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Chinese police detain real estate firm’s wealth managers

by Kianna Warburton

China Evergrande Group, the heavily indebted real estate developer, continues to face challenges as the Shenzhen police detain staff from its wealth management unit. This latest setback adds to the company’s already dire financial situation.

According to a statement from the Shenzhen police, “criminal coercive measures” were taken against individuals, including someone named Du, at Evergrande Group’s financial wealth management company in Shenzhen. However, it remains unclear who Du is, and the company has not provided any comment regarding the situation.

Earlier media reports had mentioned a person named Du Liang as the head of Evergrande’s wealth management unit. These reports highlighted the protests by investors at Evergrande’s headquarters in Shenzhen in 2021.

Evergrande is currently grappling with a massive debt burden, making it the world’s most indebted real estate developer. This financial crisis has put immense pressure on China’s property market and has raised concerns about the country’s economic growth.

To avoid defaulting on its staggering $340 billion debt, Evergrande is undergoing a restructuring plan. This plan includes selling off assets and seeking financial support. In September, China’s national financial regulator approved the takeover of Evergrande’s life insurance arm by a new state-owned entity as part of these restructuring efforts.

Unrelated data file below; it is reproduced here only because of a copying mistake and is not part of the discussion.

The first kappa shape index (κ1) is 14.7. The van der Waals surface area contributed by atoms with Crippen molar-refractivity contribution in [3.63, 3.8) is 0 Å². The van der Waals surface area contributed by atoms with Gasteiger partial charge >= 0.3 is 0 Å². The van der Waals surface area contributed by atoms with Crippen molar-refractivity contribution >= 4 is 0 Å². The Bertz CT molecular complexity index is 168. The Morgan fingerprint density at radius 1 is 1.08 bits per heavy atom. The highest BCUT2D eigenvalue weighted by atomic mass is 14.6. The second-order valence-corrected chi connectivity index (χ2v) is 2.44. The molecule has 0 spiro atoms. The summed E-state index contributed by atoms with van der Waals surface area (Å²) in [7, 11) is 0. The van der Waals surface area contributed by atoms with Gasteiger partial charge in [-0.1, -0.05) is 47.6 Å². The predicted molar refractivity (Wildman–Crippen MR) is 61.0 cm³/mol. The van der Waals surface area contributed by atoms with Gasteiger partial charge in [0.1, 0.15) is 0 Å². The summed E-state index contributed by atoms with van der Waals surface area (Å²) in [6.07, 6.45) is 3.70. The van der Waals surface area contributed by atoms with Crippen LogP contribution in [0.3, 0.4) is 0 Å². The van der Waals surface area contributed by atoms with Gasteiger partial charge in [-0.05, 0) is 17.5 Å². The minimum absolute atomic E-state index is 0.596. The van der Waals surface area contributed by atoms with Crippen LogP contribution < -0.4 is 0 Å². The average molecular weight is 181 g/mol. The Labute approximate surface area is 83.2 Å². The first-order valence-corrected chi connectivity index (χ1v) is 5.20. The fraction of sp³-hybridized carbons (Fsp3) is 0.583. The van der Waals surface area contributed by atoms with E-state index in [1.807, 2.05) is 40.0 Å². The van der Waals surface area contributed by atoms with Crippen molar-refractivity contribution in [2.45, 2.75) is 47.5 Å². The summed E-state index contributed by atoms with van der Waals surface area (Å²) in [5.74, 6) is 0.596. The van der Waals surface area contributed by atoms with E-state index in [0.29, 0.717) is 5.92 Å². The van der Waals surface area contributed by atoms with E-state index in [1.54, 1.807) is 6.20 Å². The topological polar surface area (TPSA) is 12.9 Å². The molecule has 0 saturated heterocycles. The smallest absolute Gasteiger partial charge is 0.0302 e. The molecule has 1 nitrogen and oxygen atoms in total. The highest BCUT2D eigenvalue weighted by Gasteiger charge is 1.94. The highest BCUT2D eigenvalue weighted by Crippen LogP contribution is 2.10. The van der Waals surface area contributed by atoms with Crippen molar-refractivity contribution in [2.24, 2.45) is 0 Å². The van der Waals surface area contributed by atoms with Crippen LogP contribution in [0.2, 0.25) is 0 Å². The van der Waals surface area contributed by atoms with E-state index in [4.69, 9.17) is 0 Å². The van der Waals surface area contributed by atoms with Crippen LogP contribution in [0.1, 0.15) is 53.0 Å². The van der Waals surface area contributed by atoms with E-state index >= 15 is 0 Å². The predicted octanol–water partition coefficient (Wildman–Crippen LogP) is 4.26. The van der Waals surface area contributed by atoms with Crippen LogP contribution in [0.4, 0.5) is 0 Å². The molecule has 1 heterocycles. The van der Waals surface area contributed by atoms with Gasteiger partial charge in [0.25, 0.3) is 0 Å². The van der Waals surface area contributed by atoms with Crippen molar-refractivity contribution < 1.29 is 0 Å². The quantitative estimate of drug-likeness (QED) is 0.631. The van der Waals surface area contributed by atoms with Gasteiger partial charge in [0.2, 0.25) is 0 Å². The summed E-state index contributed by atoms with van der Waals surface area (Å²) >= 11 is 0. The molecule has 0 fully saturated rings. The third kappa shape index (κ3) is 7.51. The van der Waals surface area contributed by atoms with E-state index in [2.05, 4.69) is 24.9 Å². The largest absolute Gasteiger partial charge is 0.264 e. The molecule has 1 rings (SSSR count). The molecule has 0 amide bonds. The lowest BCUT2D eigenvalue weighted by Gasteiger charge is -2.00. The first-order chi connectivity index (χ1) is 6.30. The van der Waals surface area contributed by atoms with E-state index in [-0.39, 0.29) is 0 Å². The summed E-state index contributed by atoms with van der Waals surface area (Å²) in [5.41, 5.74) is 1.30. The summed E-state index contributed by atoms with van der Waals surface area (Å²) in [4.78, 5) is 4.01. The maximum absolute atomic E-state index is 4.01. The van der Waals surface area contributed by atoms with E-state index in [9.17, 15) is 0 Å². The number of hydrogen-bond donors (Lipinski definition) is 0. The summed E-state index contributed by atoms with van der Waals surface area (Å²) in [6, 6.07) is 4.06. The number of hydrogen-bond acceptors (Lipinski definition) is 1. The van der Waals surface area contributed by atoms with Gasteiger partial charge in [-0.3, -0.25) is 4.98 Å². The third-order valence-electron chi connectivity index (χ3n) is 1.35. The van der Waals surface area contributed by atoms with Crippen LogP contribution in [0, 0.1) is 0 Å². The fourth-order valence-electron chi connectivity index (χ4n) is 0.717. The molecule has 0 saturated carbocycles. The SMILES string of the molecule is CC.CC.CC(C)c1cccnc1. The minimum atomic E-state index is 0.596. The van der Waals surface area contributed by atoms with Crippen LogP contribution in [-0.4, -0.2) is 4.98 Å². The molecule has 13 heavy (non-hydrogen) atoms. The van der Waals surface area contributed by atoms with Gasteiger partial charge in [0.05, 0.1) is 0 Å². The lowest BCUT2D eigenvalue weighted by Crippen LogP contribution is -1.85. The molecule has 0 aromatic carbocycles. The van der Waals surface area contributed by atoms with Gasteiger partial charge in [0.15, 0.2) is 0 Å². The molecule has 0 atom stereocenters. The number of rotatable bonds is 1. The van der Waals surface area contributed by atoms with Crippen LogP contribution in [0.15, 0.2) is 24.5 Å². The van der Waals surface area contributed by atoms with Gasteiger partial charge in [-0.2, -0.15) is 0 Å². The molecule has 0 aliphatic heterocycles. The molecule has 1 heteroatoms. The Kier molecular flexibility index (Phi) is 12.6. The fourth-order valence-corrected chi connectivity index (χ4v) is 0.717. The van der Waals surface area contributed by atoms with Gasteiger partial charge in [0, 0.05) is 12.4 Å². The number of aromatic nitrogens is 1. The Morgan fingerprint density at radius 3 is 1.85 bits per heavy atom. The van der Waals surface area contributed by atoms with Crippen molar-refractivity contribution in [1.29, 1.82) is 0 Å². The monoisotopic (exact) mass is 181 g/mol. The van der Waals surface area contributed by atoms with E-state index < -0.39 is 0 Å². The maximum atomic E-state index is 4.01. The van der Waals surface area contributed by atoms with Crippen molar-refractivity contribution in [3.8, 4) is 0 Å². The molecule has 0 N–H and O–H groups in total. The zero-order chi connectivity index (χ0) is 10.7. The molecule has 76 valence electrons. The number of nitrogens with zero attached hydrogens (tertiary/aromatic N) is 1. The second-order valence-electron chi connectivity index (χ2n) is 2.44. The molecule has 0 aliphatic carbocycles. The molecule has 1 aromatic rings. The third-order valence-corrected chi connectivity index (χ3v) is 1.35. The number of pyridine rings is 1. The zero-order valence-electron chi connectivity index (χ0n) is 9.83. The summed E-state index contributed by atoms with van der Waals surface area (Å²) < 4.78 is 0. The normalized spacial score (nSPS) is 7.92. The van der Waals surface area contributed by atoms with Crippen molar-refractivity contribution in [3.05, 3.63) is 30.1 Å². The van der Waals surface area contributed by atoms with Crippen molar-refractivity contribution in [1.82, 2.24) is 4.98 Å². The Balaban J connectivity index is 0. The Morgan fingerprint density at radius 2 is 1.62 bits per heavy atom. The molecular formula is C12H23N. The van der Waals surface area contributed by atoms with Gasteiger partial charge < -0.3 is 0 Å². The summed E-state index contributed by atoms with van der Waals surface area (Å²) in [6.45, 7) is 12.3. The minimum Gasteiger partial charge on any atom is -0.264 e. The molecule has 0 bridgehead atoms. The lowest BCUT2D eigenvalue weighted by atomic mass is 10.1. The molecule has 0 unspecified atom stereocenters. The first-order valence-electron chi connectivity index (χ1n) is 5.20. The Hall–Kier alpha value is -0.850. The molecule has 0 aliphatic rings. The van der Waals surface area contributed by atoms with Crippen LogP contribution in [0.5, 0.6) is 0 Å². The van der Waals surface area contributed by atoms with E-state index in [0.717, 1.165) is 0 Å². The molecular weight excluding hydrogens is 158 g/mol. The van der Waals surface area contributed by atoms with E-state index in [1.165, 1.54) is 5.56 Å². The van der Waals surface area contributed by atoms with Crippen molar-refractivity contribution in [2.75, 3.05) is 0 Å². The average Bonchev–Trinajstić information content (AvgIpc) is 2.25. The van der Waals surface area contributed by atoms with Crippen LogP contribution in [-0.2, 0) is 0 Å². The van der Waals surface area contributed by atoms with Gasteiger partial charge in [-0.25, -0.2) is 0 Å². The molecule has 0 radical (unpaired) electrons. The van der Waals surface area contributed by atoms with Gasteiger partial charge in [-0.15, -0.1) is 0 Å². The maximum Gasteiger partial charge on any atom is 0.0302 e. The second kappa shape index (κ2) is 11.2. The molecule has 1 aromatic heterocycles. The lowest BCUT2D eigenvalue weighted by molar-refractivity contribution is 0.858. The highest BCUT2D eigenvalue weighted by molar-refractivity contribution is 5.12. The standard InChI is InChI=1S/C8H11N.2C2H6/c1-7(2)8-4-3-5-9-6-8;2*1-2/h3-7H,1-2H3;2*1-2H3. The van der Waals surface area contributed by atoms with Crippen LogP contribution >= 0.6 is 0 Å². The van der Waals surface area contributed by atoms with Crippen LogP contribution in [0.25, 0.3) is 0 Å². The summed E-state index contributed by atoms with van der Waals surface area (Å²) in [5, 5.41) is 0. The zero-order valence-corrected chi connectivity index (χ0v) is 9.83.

The ongoing debt defaults in China’s property sector have resulted in numerous unfinished apartment buildings and frustrated homebuyers. This real estate crisis has not only hampered China’s economy but also raised concerns about its impact on the global economy.

However, despite the challenges, Chinese government officials expressed confidence in the country’s economic outlook during a recent news conference in Beijing. They maintained key interest rates and pointed to improvements in certain sectors such as services. This optimistic tone contradicted forecasts by international organizations like the Asian Development Bank and the Organization for Economic Cooperation and Development, which project a further slowdown in China’s economy, negatively impacting global and regional growth.

Cong Liang, vice chairman of China’s National Development and Reform Commission, acknowledged the challenges of reviving growth but emphasized the government’s determination to ensure that the slowdown is temporary. He highlighted the effectiveness of the party Central Committee’s decision-making and macro-control policies in guiding the economy.

China’s leaders, including President Xi Jinping, have emphasized the need for maintaining steady progress and patience in guiding the country’s economic recovery. Xi Jinping also criticized the pursuit of material wealth in the West, suggesting that it has led to “spiritual poverty.” Nevertheless, the Chinese government has implemented measures to boost economic growth by encouraging spending and investment, such as reducing reserve requirements for banks and relaxing real estate transaction restrictions in smaller cities.

As Evergrande’s problems persist, China’s authorities are closely monitoring the situation to mitigate potential risks to the country’s financial system. The fate of Evergrande and its impact on the broader economy will continue to be closely watched by both domestic and international observers.

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